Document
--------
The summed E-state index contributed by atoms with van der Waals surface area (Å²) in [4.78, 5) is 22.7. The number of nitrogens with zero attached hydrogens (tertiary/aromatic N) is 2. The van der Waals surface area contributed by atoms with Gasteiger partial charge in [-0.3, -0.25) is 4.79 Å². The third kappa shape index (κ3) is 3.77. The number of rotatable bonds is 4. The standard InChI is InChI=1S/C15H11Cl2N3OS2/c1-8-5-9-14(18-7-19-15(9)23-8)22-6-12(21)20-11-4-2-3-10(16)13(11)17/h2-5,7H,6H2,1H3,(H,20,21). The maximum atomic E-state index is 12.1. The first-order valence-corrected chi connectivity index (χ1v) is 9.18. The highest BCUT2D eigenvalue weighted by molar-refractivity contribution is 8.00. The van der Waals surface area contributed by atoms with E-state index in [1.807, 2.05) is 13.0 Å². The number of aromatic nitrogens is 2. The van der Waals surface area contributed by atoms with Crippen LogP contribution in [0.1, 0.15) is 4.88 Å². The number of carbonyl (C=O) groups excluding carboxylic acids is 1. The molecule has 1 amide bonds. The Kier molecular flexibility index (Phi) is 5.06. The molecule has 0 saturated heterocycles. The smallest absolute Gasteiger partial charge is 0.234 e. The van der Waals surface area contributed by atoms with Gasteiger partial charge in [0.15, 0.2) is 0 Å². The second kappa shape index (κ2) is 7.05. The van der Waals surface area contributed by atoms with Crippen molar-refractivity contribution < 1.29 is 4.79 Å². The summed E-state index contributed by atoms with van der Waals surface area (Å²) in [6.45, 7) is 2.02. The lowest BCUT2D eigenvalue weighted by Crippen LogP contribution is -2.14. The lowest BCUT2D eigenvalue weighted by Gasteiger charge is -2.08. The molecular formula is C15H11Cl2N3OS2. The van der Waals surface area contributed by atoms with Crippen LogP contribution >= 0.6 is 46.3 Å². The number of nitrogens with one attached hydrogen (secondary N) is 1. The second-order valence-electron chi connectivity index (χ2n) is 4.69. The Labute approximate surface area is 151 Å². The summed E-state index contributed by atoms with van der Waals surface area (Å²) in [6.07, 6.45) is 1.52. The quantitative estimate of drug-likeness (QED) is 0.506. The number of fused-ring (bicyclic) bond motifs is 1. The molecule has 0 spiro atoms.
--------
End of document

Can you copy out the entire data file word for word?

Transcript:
The summed E-state index contributed by atoms with van der Waals surface area (Å²) in [4.78, 5) is 22.7. The number of nitrogens with zero attached hydrogens (tertiary/aromatic N) is 2. The van der Waals surface area contributed by atoms with Gasteiger partial charge in [-0.3, -0.25) is 4.79 Å². The third kappa shape index (κ3) is 3.77. The number of rotatable bonds is 4. The standard InChI is InChI=1S/C15H11Cl2N3OS2/c1-8-5-9-14(18-7-19-15(9)23-8)22-6-12(21)20-11-4-2-3-10(16)13(11)17/h2-5,7H,6H2,1H3,(H,20,21). The maximum atomic E-state index is 12.1. The first-order valence-corrected chi connectivity index (χ1v) is 9.18. The highest BCUT2D eigenvalue weighted by molar-refractivity contribution is 8.00. The van der Waals surface area contributed by atoms with E-state index in [1.807, 2.05) is 13.0 Å². The number of aromatic nitrogens is 2. The van der Waals surface area contributed by atoms with Crippen LogP contribution in [0.1, 0.15) is 4.88 Å². The number of carbonyl (C=O) groups excluding carboxylic acids is 1. The molecule has 1 amide bonds. The Kier molecular flexibility index (Phi) is 5.06. The molecule has 0 saturated heterocycles. The smallest absolute Gasteiger partial charge is 0.234 e. The van der Waals surface area contributed by atoms with Gasteiger partial charge in [0.15, 0.2) is 0 Å². The second kappa shape index (κ2) is 7.05. The van der Waals surface area contributed by atoms with Crippen molar-refractivity contribution < 1.29 is 4.79 Å². The summed E-state index contributed by atoms with van der Waals surface area (Å²) in [6.45, 7) is 2.02. The lowest BCUT2D eigenvalue weighted by Crippen LogP contribution is -2.14. The lowest BCUT2D eigenvalue weighted by Gasteiger charge is -2.08. The molecular formula is C15H11Cl2N3OS2. The van der Waals surface area contributed by atoms with Crippen LogP contribution >= 0.6 is 46.3 Å². The number of nitrogens with one attached hydrogen (secondary N) is 1. The second-order valence-electron chi connectivity index (χ2n) is 4.69. The Labute approximate surface area is 151 Å². The summed E-state index contributed by atoms with van der Waals surface area (Å²) in [6.07, 6.45) is 1.52. The quantitative estimate of drug-likeness (QED) is 0.506. The number of fused-ring (bicyclic) bond motifs is 1. The molecule has 0 spiro atoms.